The UM System Board of Curators unanimously approved a new $232 million hospital facility for Women’s and Children’s Hospital during its Thursday meeting.
The board also elected new leadership for the coming year and reviewed the system’s new governance structure.
The new facility is a key part of MU Health Care’s three-phase process to consolidate operations on the existing University Hospital campus, maximize efficiency and increase total capacity for the hospitals.
Both MU Health Care and the Women’s and Children’s Hospital currently operate at a higher-than-optimal capacity, according to plans for the project.
The new building is scheduled to begin construction in May 2021 and open in summer 2024.
MU Executive Vice Chancellor for Health Affairs Richard Barohn, MU School of Medicine Dean Steven Zweig and MU Health Care CEO Jonathan Curtright released a joint statement Thursday praising the board’s approval of the project.
“This is most certainly a milestone for our health system as we embark on one of the largest building projects in our health system’s history to create a centralized hub for inpatient and specialty services that will allow us to continue saving and improving lives for years to come,” they said.
Barohn said previous discussions to integrate Women’s and Children’s Hospital services onto the main campus were accelerated because of COVID-19.
“The decision to move pediatrics and women’s services off the central campus occurred over 20 years ago,” Barohn said. “It may have been the right decision then, but it’s not for 2020 and into the future.”
UM System President and MU Chancellor Mun Choi said integration will begin next year under the current plans.
“I expect that it’ll begin next year, but it’s going to take some time to prepare our facilities on our main campus to accommodate the move,” Choi said. “Our goal is to rapidly make that transition to avoid additional costs that that building will incur.”
Choi said there is no official plan on the future of the current Women’s and Children’s Hospital building but options include using it for “swing-space use,” leasing the facility or selling it.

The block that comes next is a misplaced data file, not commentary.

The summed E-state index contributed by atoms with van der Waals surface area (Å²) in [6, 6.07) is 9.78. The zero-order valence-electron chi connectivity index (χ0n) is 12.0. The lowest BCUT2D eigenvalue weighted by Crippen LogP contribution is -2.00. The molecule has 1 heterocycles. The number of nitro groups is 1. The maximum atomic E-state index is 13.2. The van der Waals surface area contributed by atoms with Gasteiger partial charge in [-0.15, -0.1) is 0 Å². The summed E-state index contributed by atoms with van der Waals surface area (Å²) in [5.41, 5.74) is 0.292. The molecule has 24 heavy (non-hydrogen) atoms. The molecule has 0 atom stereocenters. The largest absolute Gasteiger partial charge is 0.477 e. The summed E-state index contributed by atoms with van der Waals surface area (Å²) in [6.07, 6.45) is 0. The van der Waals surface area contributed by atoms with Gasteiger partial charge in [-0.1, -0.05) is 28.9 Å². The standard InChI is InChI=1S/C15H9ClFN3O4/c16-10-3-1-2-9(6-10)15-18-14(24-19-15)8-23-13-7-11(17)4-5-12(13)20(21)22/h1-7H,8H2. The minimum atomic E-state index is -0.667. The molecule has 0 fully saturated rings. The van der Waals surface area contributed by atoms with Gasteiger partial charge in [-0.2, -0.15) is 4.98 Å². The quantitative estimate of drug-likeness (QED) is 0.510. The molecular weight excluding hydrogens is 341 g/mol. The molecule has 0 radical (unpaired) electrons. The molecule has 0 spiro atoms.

“We will be providing a recommendation to the board for the board’s decision, sometime next year,” Choi said to reporters after the meeting.
The board also heard from University of Missouri-Kansas City Chancellor C. Mauli Agrawal regarding the NextGen Data Science and Analytics Innovation Center, which will focus on high-performance computing in a variety of problem-solving applications to benefit NextGen Precision Health.
The data center, a collaboration between UMKC and MU, received a $2 million donation from former UM System President Gary Forsee on Thursday.
Darryl Chatman was elected as the next chair of the board Thursday, and Greg Hoberock was elected vice chair.
Outgoing board Chair Julia Brncic also commended Curators Maurice Graham and Phillip Snowden, whose terms end Jan. 1, for their six years of service on the board.
Graham nominated Chatman for chair, citing his preparedness, dedication and willingness to ask tough questions without being accusatory.
He told the story of “Chopper” Chatman’s accomplished career as an MU linebacker who eventually received three master’s degrees and a juris doctorate, all but one of which were earned at MU.
Curator Robin Wenneker nominated Greg Hoberock for the position of vice chair, citing his willingness to challenge the status quo, work ethic and his matter-of-fact approach.
Both Chatman and Hoberock were elected unanimously for the 2021 term.
Curators reviewed a report submitted by the Council of Chancellors, a group formed after the board voted in July to approve a new governance structure that merged the positions of UM System President and MU Chancellor.
The report formally defined the roles of president, chancellors, UM administration, Campus Advisory Committee and the Council of Chancellors.
The Campus Advisory Committee comprises eight members, two appointed by each of the system’s four chancellors.
Those members must be external voices of the campuses, including alumni or community leaders, according to a Thursday news release.
The committee will establish its own meeting schedule and regularly provide external perspectives.
“These recommendations will ensure each university has a voice on system-related issues and that our institutions will work together for the benefit of our students and our state,” Brncic said in a Thursday news release. “I commend the council’s thorough work and commitment to creating a framework that will make the University of Missouri a national model for higher education governance.”
Choi will chair the Council of Chancellors, which will meet monthly, according to previous Missourian reporting.
“The recommendations put forth today by the Council of Chancellors will increase the collaboration among our four universities on key priorities, while also respecting and preserving the distinct strengths of each institution,” Choi said in the news release. “The oversight provided by the council and Campus Advisory Committee will help mitigate concerns of conflicts of interest and ensure university-specific voices are heard.”
The board unanimously approved all items on its consent agenda, including renaming schools and departments to honor philanthropists and the restoration of a portion of the UM Collected Rules and Regulations pertaining to academic dishonesty.